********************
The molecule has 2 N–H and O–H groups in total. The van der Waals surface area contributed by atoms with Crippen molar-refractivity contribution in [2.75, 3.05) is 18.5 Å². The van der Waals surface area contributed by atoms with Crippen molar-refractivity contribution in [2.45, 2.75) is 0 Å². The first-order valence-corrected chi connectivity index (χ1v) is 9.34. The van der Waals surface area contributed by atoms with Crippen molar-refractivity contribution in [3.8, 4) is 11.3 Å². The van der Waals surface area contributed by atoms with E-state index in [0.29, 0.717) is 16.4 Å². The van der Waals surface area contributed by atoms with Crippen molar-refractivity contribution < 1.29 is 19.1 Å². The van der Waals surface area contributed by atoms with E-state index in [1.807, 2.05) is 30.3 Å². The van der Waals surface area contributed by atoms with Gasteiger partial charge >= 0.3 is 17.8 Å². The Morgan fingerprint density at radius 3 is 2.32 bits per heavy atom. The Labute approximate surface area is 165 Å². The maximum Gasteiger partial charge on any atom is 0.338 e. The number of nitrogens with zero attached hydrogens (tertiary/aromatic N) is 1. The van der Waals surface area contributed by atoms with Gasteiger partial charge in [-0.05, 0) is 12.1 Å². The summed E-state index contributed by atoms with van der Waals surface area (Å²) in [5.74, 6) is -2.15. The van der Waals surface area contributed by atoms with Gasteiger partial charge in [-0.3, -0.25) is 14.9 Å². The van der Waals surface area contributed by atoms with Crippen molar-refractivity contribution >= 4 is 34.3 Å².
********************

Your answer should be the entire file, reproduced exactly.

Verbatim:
The molecule has 2 N–H and O–H groups in total. The van der Waals surface area contributed by atoms with Crippen molar-refractivity contribution in [2.75, 3.05) is 18.5 Å². The van der Waals surface area contributed by atoms with Crippen molar-refractivity contribution in [2.45, 2.75) is 0 Å². The first-order valence-corrected chi connectivity index (χ1v) is 9.34. The van der Waals surface area contributed by atoms with Crippen molar-refractivity contribution in [3.8, 4) is 11.3 Å². The van der Waals surface area contributed by atoms with E-state index in [0.29, 0.717) is 16.4 Å². The van der Waals surface area contributed by atoms with Crippen molar-refractivity contribution < 1.29 is 19.1 Å². The van der Waals surface area contributed by atoms with E-state index in [1.807, 2.05) is 30.3 Å². The van der Waals surface area contributed by atoms with Gasteiger partial charge >= 0.3 is 17.8 Å². The Morgan fingerprint density at radius 3 is 2.32 bits per heavy atom. The Labute approximate surface area is 165 Å². The maximum Gasteiger partial charge on any atom is 0.338 e. The number of nitrogens with zero attached hydrogens (tertiary/aromatic N) is 1. The van der Waals surface area contributed by atoms with Gasteiger partial charge in [-0.05, 0) is 12.1 Å². The summed E-state index contributed by atoms with van der Waals surface area (Å²) in [5.74, 6) is -2.15. The van der Waals surface area contributed by atoms with Gasteiger partial charge in [-0.3, -0.25) is 14.9 Å². The van der Waals surface area contributed by atoms with Crippen molar-refractivity contribution >= 4 is 34.3 Å².